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The Ocean, the Bird, and the Scholar

Essays on Poets and Poetry
Helen Vendler
Publisher
Harvard University Press
Price
€31.50
ISBN
9780674736566


EXTRACT COPYRIGHTED MATERIAL

From the Introduction

Intensities

In giving an account of my life as a critic, I want to begin with the three most intense episodes of my own learning: the most decisive one, the eeriest one, and the most anguishing one.1

The most decisive intensity accompanied my instinctive conviction that I should write solely on poetry. When I was in graduate school, one had to clas­sify oneself as a scholar of a certain historical period in England or America. I called myself, when forced to do so, "a Victorian." Yet I had seen that many of my teachers, though officially scholars of a given period, were internally something else. These were the poetry people—Rosemond Tuve, Douglas Bush—who, no matter what their period, taught chiefly poetry rather than plays or novels. I sensed that I too belonged to that crypto-group of poetry people, and it gave me a ratifying satisfaction to vow that whatever "the profession" might think of me, I would always write only about poetry, without confining myself to a single century or a single country. (Some years ago, in the papers of a close friend who had died, I came across a letter I had written to her when I was in my early twenties, describing the poets I wanted to write about: they came from several different periods and from both England and America, so my resolve was firm even then.)

The eeriest intensity of my history was aroused by my discovery, at twenty-three, of the poetry of Wallace Stevens. It was as if my own naked spirit spoke to me from the page. I'd read dozens of poets by the time I came across Stevens, and I'd memorized scores of poems, but it was through him that I understood style as personality, style as the actual material body of inner being. Before I could make out, in any paraphrasable way, Stevens's poems, I knew, as by telepathy, what they meant emotionally. This experience was so peculiar that I was overcome by a desire to know how that perfusion, which somehow bypassed intellectual translation, was accomplished. All my later work has stemmed from the compulsion to explain the direct power of idiosyncratic style in conveying the import of poetry.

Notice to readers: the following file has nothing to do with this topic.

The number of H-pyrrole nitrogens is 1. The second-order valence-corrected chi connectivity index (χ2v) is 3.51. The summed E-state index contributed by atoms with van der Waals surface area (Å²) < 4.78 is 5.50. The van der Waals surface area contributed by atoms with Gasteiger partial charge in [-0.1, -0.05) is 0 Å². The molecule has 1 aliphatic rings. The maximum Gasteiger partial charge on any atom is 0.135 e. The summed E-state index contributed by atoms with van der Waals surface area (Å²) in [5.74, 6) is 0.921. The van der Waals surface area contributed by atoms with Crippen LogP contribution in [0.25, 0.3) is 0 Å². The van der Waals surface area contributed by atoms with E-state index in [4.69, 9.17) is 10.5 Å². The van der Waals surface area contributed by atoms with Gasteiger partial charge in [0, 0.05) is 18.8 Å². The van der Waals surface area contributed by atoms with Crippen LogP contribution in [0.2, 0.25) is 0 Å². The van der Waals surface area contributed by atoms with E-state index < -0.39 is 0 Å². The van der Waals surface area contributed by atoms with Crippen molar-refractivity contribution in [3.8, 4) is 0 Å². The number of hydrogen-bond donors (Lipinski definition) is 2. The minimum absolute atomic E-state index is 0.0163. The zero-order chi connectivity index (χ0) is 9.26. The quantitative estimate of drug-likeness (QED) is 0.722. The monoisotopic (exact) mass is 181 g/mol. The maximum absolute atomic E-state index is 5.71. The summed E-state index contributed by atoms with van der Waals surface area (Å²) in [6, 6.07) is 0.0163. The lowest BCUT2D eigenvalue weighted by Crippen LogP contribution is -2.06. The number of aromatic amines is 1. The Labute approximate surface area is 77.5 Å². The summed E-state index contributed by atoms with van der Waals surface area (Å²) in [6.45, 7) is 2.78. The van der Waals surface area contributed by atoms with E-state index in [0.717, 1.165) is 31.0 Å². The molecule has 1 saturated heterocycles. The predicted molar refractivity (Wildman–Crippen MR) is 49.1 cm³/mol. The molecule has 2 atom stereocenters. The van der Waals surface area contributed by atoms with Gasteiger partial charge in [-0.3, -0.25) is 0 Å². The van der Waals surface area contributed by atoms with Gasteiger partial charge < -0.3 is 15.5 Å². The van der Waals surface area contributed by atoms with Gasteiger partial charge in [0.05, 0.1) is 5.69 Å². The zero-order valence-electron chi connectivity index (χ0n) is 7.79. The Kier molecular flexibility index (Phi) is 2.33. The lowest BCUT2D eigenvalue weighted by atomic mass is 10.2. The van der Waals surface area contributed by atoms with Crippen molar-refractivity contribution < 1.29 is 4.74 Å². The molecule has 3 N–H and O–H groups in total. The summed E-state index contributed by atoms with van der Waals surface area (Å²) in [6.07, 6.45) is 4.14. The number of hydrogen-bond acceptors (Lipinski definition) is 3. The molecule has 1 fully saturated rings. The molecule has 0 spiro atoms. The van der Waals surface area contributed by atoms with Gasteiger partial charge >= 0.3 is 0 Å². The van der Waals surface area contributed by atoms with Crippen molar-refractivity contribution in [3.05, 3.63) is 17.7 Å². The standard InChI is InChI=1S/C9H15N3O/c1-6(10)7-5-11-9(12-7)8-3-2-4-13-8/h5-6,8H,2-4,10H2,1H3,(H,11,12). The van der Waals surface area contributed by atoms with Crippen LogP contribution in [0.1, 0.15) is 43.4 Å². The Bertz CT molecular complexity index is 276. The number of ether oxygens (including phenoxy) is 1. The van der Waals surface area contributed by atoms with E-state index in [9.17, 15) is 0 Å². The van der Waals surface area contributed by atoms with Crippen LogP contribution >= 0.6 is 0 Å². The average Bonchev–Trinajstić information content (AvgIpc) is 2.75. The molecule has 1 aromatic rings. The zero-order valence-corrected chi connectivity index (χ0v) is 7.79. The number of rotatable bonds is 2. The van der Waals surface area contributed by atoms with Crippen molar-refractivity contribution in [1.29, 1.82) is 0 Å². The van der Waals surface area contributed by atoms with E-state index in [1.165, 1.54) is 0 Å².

If the discovery of lyric as a field was the most decisive episode of my life as a critic, and the impact of Stevens, revealing to me my consuming interest in linguistic and structural idiosyncrasy, the eeriest one, the most anguishing episode came when I was thirty-four, in 1967.1 was divorced, raising my son, David, receiving minimal child support ($90 per month), and working very hard teaching ten courses a year—four each term (of which one was night-school overload) and two each summer. I'd published my dissertation on Yeats in 1963, but I hadn't been able to write in a continuous fashion since then. I'd failed to make progress with a book on George Herbert, realizing that I'd have to train myself further in Renaissance poetry, a task I didn't then have time for. Instead, I had begun a book on Stevens, but my energy was flagging, and I had no money for child care or household help. One night, exhausted, I tried to think how to make my life easier. I obviously had to continue teaching and keeping house and taking care of my young son. The only way I could make my life easier was to give up writing. "They can't make me," I said to myself in panic and fear and rage. "They can't make me do that." I suppose "They" were the Fates, or the Stars, but I knew that to stop writing would be a form of self-murder. I decided to apply for a Fulbright Professorship to obtain a respite. After a year of mandarin leisure in Bordeaux in 1968—1969, teaching three hours a week, everything improved: I was tenured and had a lighter teaching load; David was a little older.